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Applying Profit Analysis to Marketing Strategies

Instructor: John Hamilton

John has tutored algebra and SAT Prep and has a B.A. degree with a major in psychology and a minor in mathematics from Christopher Newport University.

In this lesson we will discuss marketing strategies and how to apply profit analysis. This will include defining the term and identifying its basic components, along with actually calculating profit analysis for business purposes.

What is Profit Analysis?

Do you work in a restaurant and need to project future sales or even to consider whether to open in a new location? Maybe you work in the energy industry and need to decide between coal or gas use. Or perhaps you need to make some pricing decisions in the banking industry.

Profit analysis, also known as 'cost-volume-profit analysis' (CVP), is a short-term accounting predictive method that managers use to make various economic decisions. Moreover, managers want to know about the potential profitability of a company's services and products. It should be duly noted that, since this particular form of cost accounting tends to be used mainly for short-term decisions, it is a simplified model of more complex accounting techniques.

In addition to stores and manufacturing companies, profit analysis is used for a wide variety of business and marketing services like restaurants, energy industries, or banks. Ironically, even non-profits can use profit analysis to deal with resource allocation issues.

Profit is what is left after cost is subtracted from the price
profit

Three Basic Components

Let us break down CVP into its three basic components:

  1. Cost - how much money is needed to provide a service or manufacture a product
  2. Volume - the hours of a service provided or the number of products built
  3. Profit - the price at which a service is rendered minus the cost it takes to render the service, or the price of a product minus the cost it takes to make the product. The money left over is the profit.

Other Components

Further components involved in profit analysis exist. These include:

  • Total costs - add fixed costs, semi-variable costs, and variable costs together and you get the total costs
  • Fixed costs - these are costs such as rents and salaries
  • Semi-variable costs - these are costs such as overtime salaries
  • Variable costs - these are changing costs such as paid commissions and materials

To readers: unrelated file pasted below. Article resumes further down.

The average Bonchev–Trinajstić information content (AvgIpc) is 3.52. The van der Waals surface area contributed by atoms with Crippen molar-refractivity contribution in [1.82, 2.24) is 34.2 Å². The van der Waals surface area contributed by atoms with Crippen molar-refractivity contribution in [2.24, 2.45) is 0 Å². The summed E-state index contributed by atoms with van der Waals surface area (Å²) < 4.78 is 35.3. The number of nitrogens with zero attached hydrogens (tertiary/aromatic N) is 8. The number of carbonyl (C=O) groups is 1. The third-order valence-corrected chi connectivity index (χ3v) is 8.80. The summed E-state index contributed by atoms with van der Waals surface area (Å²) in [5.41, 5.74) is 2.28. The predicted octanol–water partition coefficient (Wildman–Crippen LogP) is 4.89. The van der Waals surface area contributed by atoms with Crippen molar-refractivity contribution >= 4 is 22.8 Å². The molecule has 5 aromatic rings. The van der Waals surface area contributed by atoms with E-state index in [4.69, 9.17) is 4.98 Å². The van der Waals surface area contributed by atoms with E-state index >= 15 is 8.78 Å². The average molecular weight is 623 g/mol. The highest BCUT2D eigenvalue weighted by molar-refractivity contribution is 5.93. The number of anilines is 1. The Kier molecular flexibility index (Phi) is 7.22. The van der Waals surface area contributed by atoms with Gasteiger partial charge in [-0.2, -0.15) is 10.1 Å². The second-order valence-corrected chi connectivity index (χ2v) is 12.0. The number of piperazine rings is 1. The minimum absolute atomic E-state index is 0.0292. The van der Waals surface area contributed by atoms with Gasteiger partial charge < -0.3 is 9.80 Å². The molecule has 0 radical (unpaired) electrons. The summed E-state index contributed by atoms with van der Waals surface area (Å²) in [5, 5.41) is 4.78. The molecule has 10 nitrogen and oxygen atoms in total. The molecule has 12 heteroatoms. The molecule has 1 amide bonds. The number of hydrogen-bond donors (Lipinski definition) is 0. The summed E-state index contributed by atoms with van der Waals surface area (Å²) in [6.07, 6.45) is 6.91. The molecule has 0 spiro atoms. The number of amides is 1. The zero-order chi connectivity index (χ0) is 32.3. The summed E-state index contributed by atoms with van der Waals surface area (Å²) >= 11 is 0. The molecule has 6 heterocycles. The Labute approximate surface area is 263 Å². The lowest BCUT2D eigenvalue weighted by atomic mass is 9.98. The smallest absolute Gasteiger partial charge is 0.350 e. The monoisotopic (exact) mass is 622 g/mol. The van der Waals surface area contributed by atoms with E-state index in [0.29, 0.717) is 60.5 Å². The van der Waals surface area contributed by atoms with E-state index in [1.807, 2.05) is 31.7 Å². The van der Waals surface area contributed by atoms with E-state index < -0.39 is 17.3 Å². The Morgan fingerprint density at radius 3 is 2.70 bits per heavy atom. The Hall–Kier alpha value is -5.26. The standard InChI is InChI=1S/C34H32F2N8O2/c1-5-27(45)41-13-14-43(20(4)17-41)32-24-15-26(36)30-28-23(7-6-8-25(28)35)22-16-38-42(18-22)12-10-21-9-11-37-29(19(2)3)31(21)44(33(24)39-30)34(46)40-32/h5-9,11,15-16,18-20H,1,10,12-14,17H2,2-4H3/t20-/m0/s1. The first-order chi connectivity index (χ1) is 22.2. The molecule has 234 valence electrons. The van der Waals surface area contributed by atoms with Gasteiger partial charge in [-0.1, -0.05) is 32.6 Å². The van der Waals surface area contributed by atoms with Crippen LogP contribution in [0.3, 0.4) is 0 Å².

Assumptions

Since profit analysis is a short-term and simplified version of accounting, several assumptions are made before the actual analysis takes place. The sales price, the variable cost per unit, and the total fixed cost are all set in advance as constant.

An extremely important concept in profit analysis is the notion of the breakeven point. This is the point at which the company experiences neither a loss nor a profit. In fact, at this juncture the company's total costs and total revenues are equal.

Another critical concept in profit analysis are target income sales. These are the necessary sales for a company to reach its previously specified dollar sales amount.

Example

For example, let us say that a company called Ted's Toy Trucks wants to sell more of its new item, the red truck. It could run a profit analysis to see if lowering the price would achieve this goal. This would determine both the breakeven point and the target income. The profit analysis would yield one of two conclusions.

First, it might say that lowering the price is a good idea and profits would increase.

Second, it could determine that selling more red trucks at a lower price would never yield a profit, even with the increased sales.

Then the company could decide either to leave the price the same, or eventually raise the price. Although raising the price may well be the best option, there are no real guarantees in the business world, and so it may or may not work.

Performing an Actual Calculation

Now, let us try doing an actual mathematical calculation. Bill's Bicycle Hut wants to sell a blue beach cruiser (Bill's favorite color) at a fair price of $200 per bicycle. His total fixed expenses are $25,000, and he has set target profit of $35,000.

Furthermore, it costs Bill $50 in variable expenses to make each bicycle. At first glance it would seem that Bill simply makes $150 per bicycle (profit = price - cost, or $150 = $200 - $50.) However, the company has those other fixed expenses as well that must be factored in.

The formula is:

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